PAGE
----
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Australia 2017-P Kangaroo Ultra High Relief Piedfort #8 - Kangaroo Bounding in the Outback $1 Pure Silver Dollar Medallic Proof P06

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The latest entry in this popular, ongoing series depicts a large adult kangaroo bounding across the arid plain of the Outback on this high relief, one troy ounce pure silver medallic dollar piedfort (extra-thick coin)!

The kangaroo is one of the definitive symbols of Australia, the island continent. The Perth Mint and Talisman Coins are proud to bring you an incredible new addition to the renowned Australian Kangaroo coin series. Previously only available in pure gold from Perth, this is the seventh in the Kangaroo High Relief Pure Silver Proof Piedfort series from the Mint, a one troy ounce, pure silver dollar issued as the sixth annual silver release for collectors! The coin is struck in ultra high, medallic relief on a concave, extra-thick planchet (it is a piedfort) with a proof finish. It depicts a large adult kangaroo in the Australian outback looking over its shoulder at its mirror image silhouette, which is looking back at it!

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Double-thick Piedfort Boxing Kangaroos $1 CoinAn Ultra High Relief, Proof Piedfort!
Once again, the Perth Mint has done the fauna and natural beauty of Australia proud! The coin is struck in ultra high relief, with a frosted cameo proof finish, and is a piedfort (extra-thick coin), measuring a substantial 6 mm thick!

This Kangaroo High Relief Silver Dollar continues the tradition of high relief proof finish silver piedforts released by the Perth Mint, including:

    2011 Kangaroo and Rising Sun Silver Dollar
    2013 Kangaroo in Outback Desert Silver Dollar
    2014 Kangaroo in Rural Field of Wildflowers Silver Dollar
    2016 Kangaroo and Mirror Image Silhouette Silver Dollar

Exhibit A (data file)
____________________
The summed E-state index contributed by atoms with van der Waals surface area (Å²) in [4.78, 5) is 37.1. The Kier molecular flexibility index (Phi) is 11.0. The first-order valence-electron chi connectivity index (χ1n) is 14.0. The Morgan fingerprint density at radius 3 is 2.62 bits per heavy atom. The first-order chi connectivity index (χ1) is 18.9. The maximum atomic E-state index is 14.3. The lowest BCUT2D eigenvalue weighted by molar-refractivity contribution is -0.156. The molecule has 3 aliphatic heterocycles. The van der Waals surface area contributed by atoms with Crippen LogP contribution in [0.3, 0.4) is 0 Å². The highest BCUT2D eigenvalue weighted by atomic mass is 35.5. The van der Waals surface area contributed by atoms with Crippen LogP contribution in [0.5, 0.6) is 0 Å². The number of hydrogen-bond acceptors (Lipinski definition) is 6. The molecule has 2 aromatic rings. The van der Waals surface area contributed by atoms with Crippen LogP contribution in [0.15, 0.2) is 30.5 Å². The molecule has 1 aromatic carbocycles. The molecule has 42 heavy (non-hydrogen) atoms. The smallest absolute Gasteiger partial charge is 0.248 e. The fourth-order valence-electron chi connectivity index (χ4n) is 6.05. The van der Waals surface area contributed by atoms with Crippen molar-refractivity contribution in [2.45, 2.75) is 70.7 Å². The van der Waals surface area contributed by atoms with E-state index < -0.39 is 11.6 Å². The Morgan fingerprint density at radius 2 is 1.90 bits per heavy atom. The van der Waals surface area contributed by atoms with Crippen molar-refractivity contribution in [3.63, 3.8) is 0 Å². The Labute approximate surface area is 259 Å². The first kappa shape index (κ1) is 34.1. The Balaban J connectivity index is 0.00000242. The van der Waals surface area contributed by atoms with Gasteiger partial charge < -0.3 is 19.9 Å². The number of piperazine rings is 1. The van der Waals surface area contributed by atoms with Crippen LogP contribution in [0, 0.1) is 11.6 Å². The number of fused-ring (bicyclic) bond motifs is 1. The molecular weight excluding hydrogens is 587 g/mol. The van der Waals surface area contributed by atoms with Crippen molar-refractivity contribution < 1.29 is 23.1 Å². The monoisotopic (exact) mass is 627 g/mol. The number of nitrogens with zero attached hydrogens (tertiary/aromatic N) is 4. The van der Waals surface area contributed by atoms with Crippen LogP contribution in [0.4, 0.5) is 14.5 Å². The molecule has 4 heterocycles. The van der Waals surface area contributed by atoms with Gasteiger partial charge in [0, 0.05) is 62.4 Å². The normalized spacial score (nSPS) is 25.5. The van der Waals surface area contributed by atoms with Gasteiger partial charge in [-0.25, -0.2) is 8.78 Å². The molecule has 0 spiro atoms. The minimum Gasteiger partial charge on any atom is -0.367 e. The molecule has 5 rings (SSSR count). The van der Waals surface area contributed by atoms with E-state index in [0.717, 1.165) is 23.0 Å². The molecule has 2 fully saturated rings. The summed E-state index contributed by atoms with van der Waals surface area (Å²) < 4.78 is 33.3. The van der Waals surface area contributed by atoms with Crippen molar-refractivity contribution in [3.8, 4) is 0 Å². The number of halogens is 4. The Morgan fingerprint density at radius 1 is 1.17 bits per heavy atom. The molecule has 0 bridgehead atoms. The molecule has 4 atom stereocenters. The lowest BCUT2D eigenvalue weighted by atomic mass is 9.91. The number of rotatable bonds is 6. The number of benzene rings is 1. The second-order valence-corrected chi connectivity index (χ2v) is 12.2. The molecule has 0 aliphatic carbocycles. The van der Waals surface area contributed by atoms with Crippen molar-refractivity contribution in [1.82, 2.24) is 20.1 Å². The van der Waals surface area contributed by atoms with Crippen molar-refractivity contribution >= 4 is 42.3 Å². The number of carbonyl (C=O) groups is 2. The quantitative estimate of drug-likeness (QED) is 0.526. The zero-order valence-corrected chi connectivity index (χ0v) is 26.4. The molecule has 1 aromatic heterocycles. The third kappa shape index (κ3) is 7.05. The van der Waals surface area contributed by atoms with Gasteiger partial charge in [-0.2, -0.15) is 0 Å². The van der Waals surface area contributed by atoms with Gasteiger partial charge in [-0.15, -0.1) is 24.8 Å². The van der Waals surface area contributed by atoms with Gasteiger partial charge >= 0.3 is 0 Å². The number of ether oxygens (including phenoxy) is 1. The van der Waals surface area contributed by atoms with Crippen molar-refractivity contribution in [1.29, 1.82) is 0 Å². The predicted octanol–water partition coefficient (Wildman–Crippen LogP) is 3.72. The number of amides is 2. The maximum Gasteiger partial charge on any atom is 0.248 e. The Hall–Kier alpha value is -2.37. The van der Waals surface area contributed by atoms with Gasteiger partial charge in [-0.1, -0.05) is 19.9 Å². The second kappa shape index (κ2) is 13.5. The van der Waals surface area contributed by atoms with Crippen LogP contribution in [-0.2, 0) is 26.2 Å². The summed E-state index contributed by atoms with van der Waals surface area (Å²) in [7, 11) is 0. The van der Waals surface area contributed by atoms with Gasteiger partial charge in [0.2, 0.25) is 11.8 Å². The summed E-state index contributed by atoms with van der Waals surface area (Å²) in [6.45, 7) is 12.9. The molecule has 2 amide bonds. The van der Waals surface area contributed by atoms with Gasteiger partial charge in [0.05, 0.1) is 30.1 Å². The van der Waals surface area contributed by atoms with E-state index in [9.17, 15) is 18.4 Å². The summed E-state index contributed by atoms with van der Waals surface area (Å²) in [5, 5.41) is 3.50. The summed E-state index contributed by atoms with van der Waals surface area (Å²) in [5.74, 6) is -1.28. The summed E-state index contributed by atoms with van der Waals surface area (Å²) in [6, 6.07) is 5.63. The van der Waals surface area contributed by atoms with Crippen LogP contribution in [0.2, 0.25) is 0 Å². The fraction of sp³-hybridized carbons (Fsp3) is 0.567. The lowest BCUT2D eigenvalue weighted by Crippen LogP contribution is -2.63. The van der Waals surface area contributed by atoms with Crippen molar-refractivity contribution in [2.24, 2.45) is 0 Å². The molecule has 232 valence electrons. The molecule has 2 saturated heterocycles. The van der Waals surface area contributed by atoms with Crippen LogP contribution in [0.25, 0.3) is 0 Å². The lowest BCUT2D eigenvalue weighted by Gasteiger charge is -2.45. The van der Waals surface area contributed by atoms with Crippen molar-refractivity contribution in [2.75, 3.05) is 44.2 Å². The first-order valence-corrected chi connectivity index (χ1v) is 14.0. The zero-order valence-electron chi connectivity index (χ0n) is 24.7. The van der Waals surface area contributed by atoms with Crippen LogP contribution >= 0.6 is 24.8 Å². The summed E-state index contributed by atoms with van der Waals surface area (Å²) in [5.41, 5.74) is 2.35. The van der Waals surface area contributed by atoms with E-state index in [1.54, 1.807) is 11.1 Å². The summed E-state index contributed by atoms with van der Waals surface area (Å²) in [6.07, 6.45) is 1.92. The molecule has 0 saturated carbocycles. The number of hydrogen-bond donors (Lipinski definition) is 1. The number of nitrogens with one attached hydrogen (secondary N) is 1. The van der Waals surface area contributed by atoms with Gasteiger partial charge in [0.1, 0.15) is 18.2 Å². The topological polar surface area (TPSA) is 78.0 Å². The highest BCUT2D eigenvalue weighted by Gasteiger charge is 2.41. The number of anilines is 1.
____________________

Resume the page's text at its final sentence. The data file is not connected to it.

2016 Kangaroo 2 Oz Silver Medallic Antiqued Proof

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What is a Piedfort?
Greek Corinthian Helmet and the skull reportedly found inside it from the Battle of Marathon, now residing in the Royal Ontario Museum, Toronto.Hard to find and popular with collectors for more than a century, piedforts are highly sought after. We get asked all the time, "What is a piedfort?" There are two different, but related, stories of the origin of the word "piedfort". The first says that it literally means "strong foot" in French (from pied, foot and fort, strong). The second says this word was appropriated by the mint centuries ago to mean "heavy measure" or "heavy weight". In both cases, the sense of serious heft to the coin is obvious.

Often the word "piedfort" is translated as "double-thick", but this is neither a literal translation nor a precisely accurate definition. Numismatically speaking, any coin that is 50% or more thicker than a standard version qualifies as a piedfort, although some piedforts are, indeed, twice as thick as normal.

Finally, the age-old question, "How is the word pronounced?" Coming from French, it is not pronounced as it is spelled; that is, don't say, "pide - fort". Rather, "pee - ay - four" (three syllables) is a good approximation.

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A young Eastern grey kangaroo baby joey.Australia's Own Red Kangaroo
The Red Kangaroo (Macropus rufus) is the largest of all kangaroos, the largest mammal native to Australia, and the largest surviving marsupial. It is found across mainland Australia, avoiding only the more fertile areas in the south, the east coast, and the northern rainforests.